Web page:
Rumblings From Mother Earth

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As I predicted,
news from Haiti in the wake of the Jan 12 earthquake that leveled
Port-au-Prince has become a trickle. Even a catastrophe of such
proportions, thousands dead, a city in ruins, et cetera, does not
hold the world’s attention for long, but a month later, on
February 11, a 4.3 magnitude earthquake hit Chicago and there was
barely any notice taken in the mainstream media.

As February
began, The New York Times took notice that, “Hundreds
of Quakes Are Rattling Yellowstone.” My first instinct was
(and is) to dismiss the Times as a source of science-based
information. This is the same newspaper that, a few years back,
declared that the North Pole was melting and, of course, it continues
to publish utter nonsense about a non-existent “global warming.”

To his credit,
reporter Kirk Johnson put the Yellowstone activity in context, noting
that the second-largest ever recorded swarm of quakes “is more
a cause for curiosity than alarm.” In fact, another swarm of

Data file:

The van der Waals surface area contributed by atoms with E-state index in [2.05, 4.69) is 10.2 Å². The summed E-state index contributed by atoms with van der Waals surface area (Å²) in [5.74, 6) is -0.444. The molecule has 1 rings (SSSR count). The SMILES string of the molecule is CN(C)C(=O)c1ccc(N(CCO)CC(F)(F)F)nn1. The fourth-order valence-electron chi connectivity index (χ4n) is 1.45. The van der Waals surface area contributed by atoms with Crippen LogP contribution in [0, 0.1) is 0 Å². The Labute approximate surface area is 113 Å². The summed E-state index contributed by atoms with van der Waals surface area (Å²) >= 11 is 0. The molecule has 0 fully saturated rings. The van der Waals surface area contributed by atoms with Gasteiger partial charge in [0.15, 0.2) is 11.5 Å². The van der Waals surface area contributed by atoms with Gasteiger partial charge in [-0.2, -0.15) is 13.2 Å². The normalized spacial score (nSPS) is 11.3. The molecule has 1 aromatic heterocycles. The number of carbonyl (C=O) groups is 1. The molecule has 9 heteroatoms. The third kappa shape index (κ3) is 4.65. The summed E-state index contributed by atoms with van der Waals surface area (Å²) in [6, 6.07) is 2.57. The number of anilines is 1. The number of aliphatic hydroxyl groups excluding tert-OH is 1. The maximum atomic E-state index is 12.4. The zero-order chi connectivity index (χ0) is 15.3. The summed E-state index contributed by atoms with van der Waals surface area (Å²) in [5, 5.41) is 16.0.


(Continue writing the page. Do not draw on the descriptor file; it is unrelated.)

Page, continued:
more than 1,000 quakes had struck the park just over a year ago
with the largest recorded occurring in 1985; over a three month
period, there were 3,000 earthquakes.

All the quakes
noted, however, are way down on the Richter scale, barely felt and
noticed thanks only to sophisticated seismic detection equipment.
In total, the February swarm was the 80th in the last fifteen years.
Yellowstone, however, is special because it is the largest volcanic
caldera in the United States and, should it erupt, the destruction
would be unimaginable. Like Mount Pinatubo in the Philippines, it
could fill the atmosphere with so much material that it would likely
alter the weather around the world for a while.

One, however,
has to ask if there is a connection between Haiti, Chicago, and
Yellowstone’s rumblings. Clearly there is movement of the Earth’s
tectonic plates and it is occurring in our neighborhood.

We have been
told for years that the San Andreas Fault is likely to deliver u201Ca
big oneu201D again to San Francisco or Los Angeles, but it is the nature
of people to push such things to the back of their minds and perhaps
that is the best thing to do. No one can truly u201Cprepareu201D for an
earthquake.

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the rest of the article

February
13, 2010

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